strict rectitude of conduct. Their lives
rust out in garrison duty ; and dissipation,
the worst foe of the army in peace, destroys
many of the noblest, bravest and best.
Active duty and individual responsibilities
would keep them brighter and better.
They would acquire knowledge of the In
dians, of their habits, language, strength,
manners, hunting grounds and modes of
warfare-knowledge invaluable in case of
war. There would be no arming of hostile
Indians by army officers, nor by traders; ;
no swindling to provoke hostilities; no
room for crack-brained, slandering senti
__ . , . . . .r . . .
mentalists cast to charge Indian troubles
on frontiersmen. The management, from
the issue of blanketsto the battle struggle,
would be within the army that knows and
believes in itself and would have faith,
unity, and fidelity to itself and the goven
ment.
But while these paragraphs give an idea
of the wrongs existing and how they may
be and should be righted, an exigency is
upon us that no transfer can inow meet,and
no policy dispose of except one of war,until
every hostile Indiaa is subjugated to peace.
e sz:d probably well into a general Indian
gu the theatre of it will be on the
if not in the aettlements of Mon
If the USiou c ve to be whip
of the 'u ay g rh man be
ucuaeeatratgl inamt;aWts hat
e Its me i tbi
faitucsscs of olL.tin ,1 bid(! !. 1,.s, and
hold them until a winter campai gn settles
them. !lut even in that event t'he :::thl
ments of so .t:;uan:s are in d: g f larg
raiding pail ic , while if, as we iti'natt id
last week wvi. hea., advl ces whi h 1 : 1' to
other journ:al. .,nfirm, the n .'ti .n , s
of half-hostil: Indians (i; i. ;,: :' 1I
with the Souxi , ,.ota , :. i ,;:
have to lrte:t M,,:1 :a : 0,P.,, .,
raidi ag eXl. ',hrs ,:d i', -i :,;
aliong the hb llr. i I ./s t -
there will , wolk t, di . .i :.
this. 'Tie Sio .ux mfa ,.t t'. . ..
fensiviii e , tL. ' dit , :f. a ..
may expr thir , in ,.- ;
and the oihcr til iLr re u.,.l p:iv- . : t
tors. The question is wi 1 ihcr i i is 'i1 to
await tInhe attaik fl prviu (r )
prepare for any ,conti-:-eniev. There n ill ,l:
no notice. save peal, ltid h, r,.i
uts01' or ciriers. .. 1 the1 1 .,a) 111
Or Ca 1, I i l, lie ts,, [O lr:-, (:.1. ,. (r
anywhere on ouLr i('stm alnd oIl 1
frontiers for luinder is within rc:s.
probability ar y day, ai l : siup rt or ,, u r
cue free ,y be cisoentit to Cib:,,m. Tia
are many dilliculties and ( delax s in (,
iitg vlu intier inls ainnd t1he x
of a militia org'aizati:on vwould fal hcaii .
on our Territory. l t'i', tiit, ti telnri, thai
S'herman will favoirabl; cove idr the ..1 "
by the Gov.rnor of Montana, a1d l.. I.(
twill be umpo:cre'i ti ei ll:l v c :n(::; iu
niediatcly at the txpense o, the r( d
governmenet, that the organti:.l:on i lv 1 -
so eControlhled that niot a dollar of u'nce n
ry expense shall be incurred, and tl:at 1e
terms of enlistm ent will e uItch that 1e.,|
who are inllueneed softly ly a desire to do
their duty in the exige:cy r ,.ill 1(dt le - ,u
ditions favorable. it is :ai isis in the a ii.
of Zilontan:l, the t:r.t of 1monwat::, ti:*,. hI::
oceiired. A.other wcrk .or ' ,ill t1 ob.
ably deteilnmin, matter:a , ii in that int :,1;i
let us liope the army ,vi ill Ie ltrl enly r'in
forced it El,,-t, in Aonta ,ln. a. i d ,.ai,:
authorized at th.e i;0Ocreti of t( ,
live to i1t r111 tr ih u Pens(s i l .,
Monlainias to ,tect i't( i1 n,
tIO .IE ?MULE.
In this issue we Ir ent ti": : ;
of a imeetinlg of itepilbli'ciar :. :;'t :t
prC:pa'ed by a comlrmitiL te , a',toii.t f . ,
Sliges ting 1 mthoi d to s.n e the:,0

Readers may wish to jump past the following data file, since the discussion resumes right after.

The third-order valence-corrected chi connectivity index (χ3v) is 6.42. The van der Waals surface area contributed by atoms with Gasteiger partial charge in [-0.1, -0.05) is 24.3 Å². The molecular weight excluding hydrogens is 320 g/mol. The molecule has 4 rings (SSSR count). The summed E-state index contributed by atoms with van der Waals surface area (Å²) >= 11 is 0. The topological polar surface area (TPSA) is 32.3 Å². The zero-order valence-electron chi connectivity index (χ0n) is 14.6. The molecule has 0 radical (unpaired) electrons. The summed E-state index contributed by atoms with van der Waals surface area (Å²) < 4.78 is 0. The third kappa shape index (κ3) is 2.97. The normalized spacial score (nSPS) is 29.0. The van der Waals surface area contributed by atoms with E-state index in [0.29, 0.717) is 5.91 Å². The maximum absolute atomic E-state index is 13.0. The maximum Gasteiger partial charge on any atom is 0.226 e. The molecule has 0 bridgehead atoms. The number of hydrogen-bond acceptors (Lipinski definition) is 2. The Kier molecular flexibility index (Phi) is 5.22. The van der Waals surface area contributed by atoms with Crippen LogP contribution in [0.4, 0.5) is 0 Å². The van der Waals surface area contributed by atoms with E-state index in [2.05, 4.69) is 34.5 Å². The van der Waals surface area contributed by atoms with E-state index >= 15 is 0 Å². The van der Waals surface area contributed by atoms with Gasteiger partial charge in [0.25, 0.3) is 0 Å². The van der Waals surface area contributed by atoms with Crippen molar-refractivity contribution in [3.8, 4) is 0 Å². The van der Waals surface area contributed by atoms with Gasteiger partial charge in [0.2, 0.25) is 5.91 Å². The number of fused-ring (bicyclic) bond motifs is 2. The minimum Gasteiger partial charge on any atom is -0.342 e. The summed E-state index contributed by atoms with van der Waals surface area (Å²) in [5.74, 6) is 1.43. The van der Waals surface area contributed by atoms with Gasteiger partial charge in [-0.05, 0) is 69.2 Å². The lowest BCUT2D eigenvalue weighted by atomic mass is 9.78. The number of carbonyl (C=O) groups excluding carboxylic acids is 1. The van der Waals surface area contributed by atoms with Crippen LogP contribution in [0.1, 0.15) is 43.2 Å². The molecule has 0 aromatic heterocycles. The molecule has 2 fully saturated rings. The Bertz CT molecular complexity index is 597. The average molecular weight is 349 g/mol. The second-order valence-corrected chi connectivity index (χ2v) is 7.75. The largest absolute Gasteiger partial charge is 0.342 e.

im ont of Mt r rfia.;: ins to o 11'0 in' i, , ,,
anu ii such way tihat t ie r:,
(iSr esioinr wuhilch have heroe. Ir d1 i.dr
thle party and rceslu ed in all ,,I ..od:n j1ri l
being ignored, shaul Ire avdetrd. ",i 1:
object sucght to be attai:ed e. :!, 1
we are in full svynpathIy. \Vle (, :"t. s,:o
that any botler o:, can bh' 'vi-'., :!:
yet this imay not pratlic - -
sutcctssful. "that can onlry 1r ..
by trial, an im e ,e s .
opplrntuni;e me to it it t ii. d a
are inif.lrlcdt thit no mi :ur ' .,
m itte1 i .tc apl.can . fIi . :;all`.
maln ll the c nihlit'o wlir ; p,
oflice iin Monr tanr1a. 1S rn L :1 , .
of any ,Urlrsj e ,j atta;i . .l :. ,j.,
It ,hilouhtl . b :uh i lt.l :,. :1 :n:1, i' , ,.
Ter;Uri,;rihl t(',:,1i :tin i1lat 1 ickl: ; :
t h e ( 'X nutu .It n ':i _: bi -. c ,: , ,
any ,1ri 'e. T i s w,.:,! ri I t '. , , ,
of otice si ('e's, :(awi tla r Ir ! - "
lnly interc ,t is t'1 have g,!t ,l t1: ° ., ' ,i.ll
rave bette r fe1 r res r rta i . ,.., i.. 11
:: 'e a a .cal n t 111 - , in c e . ( f +,e 'L...l . . : ,
a c 0. ia..:. (', .::. it:
It ) the (rrgu
this i ] Il,,I 1 1, 1 , .. . ,q1,, .
aof I fcpublh u : u .!'. - - , 1 ir Ir : -
those l'n; r [in;, ... l: . y .
itrd teo ii'o, m.S_,
tipi to iiasunit cr'~ t
THE ACCOUI y O T1 ' :
The voluMinou ,unt h --- t
battle by the (lhi:: g-'o 77,, :; :,I,,.,"
with Terry s,. : ':: . r' . :,..tr.
Smarched 78 iiles i no 2 h : '<
the battle ; w;:il. the Ili,,..: " were l n:: r
in hot haslle ,h trad:
tack was imtaIe; Cu ' -; s :l t.
to fall. Col. S.it. , ,f "u}ry
ed Bismarck on t'.c Far Wc - Jy :.
bringinng :35 wv, u;(.I ; died ;: . ;'
Far West rin 200 mil8 e in ; ,:-i, i:,
Indiana lost heaviy in the lim' ,,.
deed chiefs were fn;::, i i . -. (,..
Crow scout had s~c:rs-et, hion-. i,, ,n - .:::::
,nltl was rescu, 1. fie 1. .s t.ir; < w -,(" i k ,
lodg-es and ny is v. , . o :... .
rivals lie thijis .( .n-mb' o I- .
and lost heavier thln .: , cival:. ,
Terry feels dicei-ly tie I:::.:.I- . I , i no
keenly as General Coe: r ::as v ii: ,:
find and feel th in .ian, bu, t n i,, i :h.
them unless GCrn. T, '-'y nariv-:i wi- tle'
infantry and with h ibba's (.u;,n:. v
had arrangred t. :.:.r;: :
the Little h,,.-.n t, .c:_.h
June 2Gtil, when ic r ' \ c:i -,ns
cate with hin as r be gv,.r.' ,i 3 ,yi.i
directions in tile i-i: t * f l,-. r, .
attacked on the 2i:lh, n l o.:, ihnI,'I
fighting, .no i ' ',i ;i .1-n , ,
galiantly was left to tel, tie .,to:.'" T
is awaitin'g l'ovisii : anld clothi n11 of e. ,
his command} is de:s' it., awl t - ,- fC, n
Sheridan. IIenl , : . : ti t I: .!! . e tI +,;